2008 started out as a record year for our businesses but came to an abrupt halt in the last quarter. Seeing a very dim near term in the new few quarters we reassessed our cash needs and quickly made necessary changes, including layoffs.
Like many businesses we had accrued funds to give to charities, but we realized that we may need those funds for the business in the uncertain climate we foresaw. Should we pay the taxes on the income we had accrued but not spent, or go ahead and just give the money to charity anyway?
One of us (I won’t say who) quickly posed the problem; “we can either give $10,000 to charity or $4,000 to the government (in taxes).”
The purpose of retelling this story is to illustrate that taxes do affect charitable giving. That is the way the world is.
It may be nice to imagine an altruistic world where giving is 100% from the heart and pedestrian concerns such as taxes are irrelevant. Perhaps if we had never allowed a deduction for charity we would be at that place, but I doubt it.
In my dream world I envision the same tax system supported by Ed Koch; no mortgage deduction, no charitable deduction and a simple low straight percentage tax on income. But both Ed and I realize that our dream tax will never be enacted in a country where both parties see the tax code as a social engineering game, much as Mortimer and Randolph Duke’s little game in “Trading Places”.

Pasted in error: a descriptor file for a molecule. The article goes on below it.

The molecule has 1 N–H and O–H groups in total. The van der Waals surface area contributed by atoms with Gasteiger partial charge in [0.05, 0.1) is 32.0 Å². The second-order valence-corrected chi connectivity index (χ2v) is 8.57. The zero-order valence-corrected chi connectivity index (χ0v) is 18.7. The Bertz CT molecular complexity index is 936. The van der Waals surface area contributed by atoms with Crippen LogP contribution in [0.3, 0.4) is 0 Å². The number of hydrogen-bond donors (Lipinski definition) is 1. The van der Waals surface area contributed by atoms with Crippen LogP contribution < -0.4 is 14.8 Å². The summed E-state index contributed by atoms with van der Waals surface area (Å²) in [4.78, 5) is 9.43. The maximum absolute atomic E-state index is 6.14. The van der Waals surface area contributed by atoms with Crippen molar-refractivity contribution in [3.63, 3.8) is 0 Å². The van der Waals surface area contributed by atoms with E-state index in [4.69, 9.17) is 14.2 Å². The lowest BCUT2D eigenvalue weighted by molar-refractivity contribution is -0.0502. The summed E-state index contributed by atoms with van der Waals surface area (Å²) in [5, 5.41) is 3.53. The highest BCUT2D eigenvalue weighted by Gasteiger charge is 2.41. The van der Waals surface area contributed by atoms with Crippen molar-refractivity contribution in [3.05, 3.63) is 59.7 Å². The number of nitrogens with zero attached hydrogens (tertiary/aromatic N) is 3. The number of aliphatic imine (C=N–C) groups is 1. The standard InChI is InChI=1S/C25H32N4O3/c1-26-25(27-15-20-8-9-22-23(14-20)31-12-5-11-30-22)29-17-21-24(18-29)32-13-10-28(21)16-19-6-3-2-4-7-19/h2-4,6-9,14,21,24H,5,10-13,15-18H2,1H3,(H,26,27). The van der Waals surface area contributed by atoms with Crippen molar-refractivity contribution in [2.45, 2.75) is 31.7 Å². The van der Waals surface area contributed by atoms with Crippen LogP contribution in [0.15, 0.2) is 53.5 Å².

President Obama believes that reducing the tax deduction for charitable contribution will have little or no effect on charitable giving. He sees the world as it ought to be rather than the world as it is. Such thinking makes for great philosophy but bad politics. We must deal with the world as it is.
Obama’s example and rationale was that a high tax bracket rich person should not get a bigger DOLLAR deduction than a poorer contributor with a lower tax bracket on the same dollar contribution. This is the elevation of class warfare to a level that will impede charitable contributions. It is hard to comprehend the cavalier attitude the leader of the country can use to defend and explain such nonsense. Some perverted sense of social justice is more important than charitable contributions.
Charitable organizations have lost fortunes in endowments in this bear market, and individuals’ losses have made giving much harder. In this environment the President chooses to discourage charitable giving?
I would propose precisely the opposite. I would offer to double the deduction from the applied tax rate: if you are at the 30% tax rate you could deduct charitable gifts at a rate of 60%. This would encourage more giving at a time that charities need it the most.
Few of us would argue that this would strongly encourage more charitable giving. If we concur that this tax incentive encourages more giving then we must disagree with Obama’s claim that tax incentives do not matter when giving to charity. If a higher deduction encourages more giving then a lower deduction would discourage giving.
That is the way the world is. It is the result that matters, not the intention.